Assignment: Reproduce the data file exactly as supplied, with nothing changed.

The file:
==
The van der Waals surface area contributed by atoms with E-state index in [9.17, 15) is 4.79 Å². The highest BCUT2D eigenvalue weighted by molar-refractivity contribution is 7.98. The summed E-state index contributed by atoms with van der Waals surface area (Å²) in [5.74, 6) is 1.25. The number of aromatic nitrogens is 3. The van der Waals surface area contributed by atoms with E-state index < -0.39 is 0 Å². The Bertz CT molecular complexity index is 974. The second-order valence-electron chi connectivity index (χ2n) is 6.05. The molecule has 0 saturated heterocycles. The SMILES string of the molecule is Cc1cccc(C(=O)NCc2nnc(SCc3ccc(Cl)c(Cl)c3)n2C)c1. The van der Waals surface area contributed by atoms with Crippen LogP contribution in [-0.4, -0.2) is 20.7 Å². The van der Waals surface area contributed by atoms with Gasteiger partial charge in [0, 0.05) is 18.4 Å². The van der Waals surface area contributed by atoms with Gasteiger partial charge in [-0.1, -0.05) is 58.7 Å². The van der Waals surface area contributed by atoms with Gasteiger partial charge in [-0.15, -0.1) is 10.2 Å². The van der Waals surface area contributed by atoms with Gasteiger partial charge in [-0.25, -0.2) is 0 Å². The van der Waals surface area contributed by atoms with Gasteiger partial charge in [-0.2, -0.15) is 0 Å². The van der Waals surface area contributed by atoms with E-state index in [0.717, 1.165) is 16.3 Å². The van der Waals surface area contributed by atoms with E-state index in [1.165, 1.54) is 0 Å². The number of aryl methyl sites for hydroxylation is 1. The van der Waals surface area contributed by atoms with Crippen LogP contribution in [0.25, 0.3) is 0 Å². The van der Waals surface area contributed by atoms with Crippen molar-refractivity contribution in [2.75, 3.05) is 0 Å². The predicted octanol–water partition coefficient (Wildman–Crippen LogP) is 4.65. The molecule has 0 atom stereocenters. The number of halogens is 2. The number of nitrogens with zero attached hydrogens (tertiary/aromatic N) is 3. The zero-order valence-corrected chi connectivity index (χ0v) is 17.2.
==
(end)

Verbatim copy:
The van der Waals surface area contributed by atoms with E-state index in [9.17, 15) is 4.79 Å². The highest BCUT2D eigenvalue weighted by molar-refractivity contribution is 7.98. The summed E-state index contributed by atoms with van der Waals surface area (Å²) in [5.74, 6) is 1.25. The number of aromatic nitrogens is 3. The van der Waals surface area contributed by atoms with E-state index < -0.39 is 0 Å². The Bertz CT molecular complexity index is 974. The second-order valence-electron chi connectivity index (χ2n) is 6.05. The molecule has 0 saturated heterocycles. The SMILES string of the molecule is Cc1cccc(C(=O)NCc2nnc(SCc3ccc(Cl)c(Cl)c3)n2C)c1. The van der Waals surface area contributed by atoms with Crippen LogP contribution in [-0.4, -0.2) is 20.7 Å². The van der Waals surface area contributed by atoms with Gasteiger partial charge in [0, 0.05) is 18.4 Å². The van der Waals surface area contributed by atoms with Gasteiger partial charge in [-0.1, -0.05) is 58.7 Å². The van der Waals surface area contributed by atoms with Gasteiger partial charge in [-0.15, -0.1) is 10.2 Å². The van der Waals surface area contributed by atoms with Gasteiger partial charge in [-0.25, -0.2) is 0 Å². The van der Waals surface area contributed by atoms with Gasteiger partial charge in [-0.2, -0.15) is 0 Å². The van der Waals surface area contributed by atoms with E-state index in [0.717, 1.165) is 16.3 Å². The van der Waals surface area contributed by atoms with E-state index in [1.165, 1.54) is 0 Å². The number of aryl methyl sites for hydroxylation is 1. The van der Waals surface area contributed by atoms with Crippen LogP contribution in [0.25, 0.3) is 0 Å². The van der Waals surface area contributed by atoms with Crippen molar-refractivity contribution in [2.75, 3.05) is 0 Å². The predicted octanol–water partition coefficient (Wildman–Crippen LogP) is 4.65. The molecule has 0 atom stereocenters. The number of halogens is 2. The number of nitrogens with zero attached hydrogens (tertiary/aromatic N) is 3. The zero-order valence-corrected chi connectivity index (χ0v) is 17.2.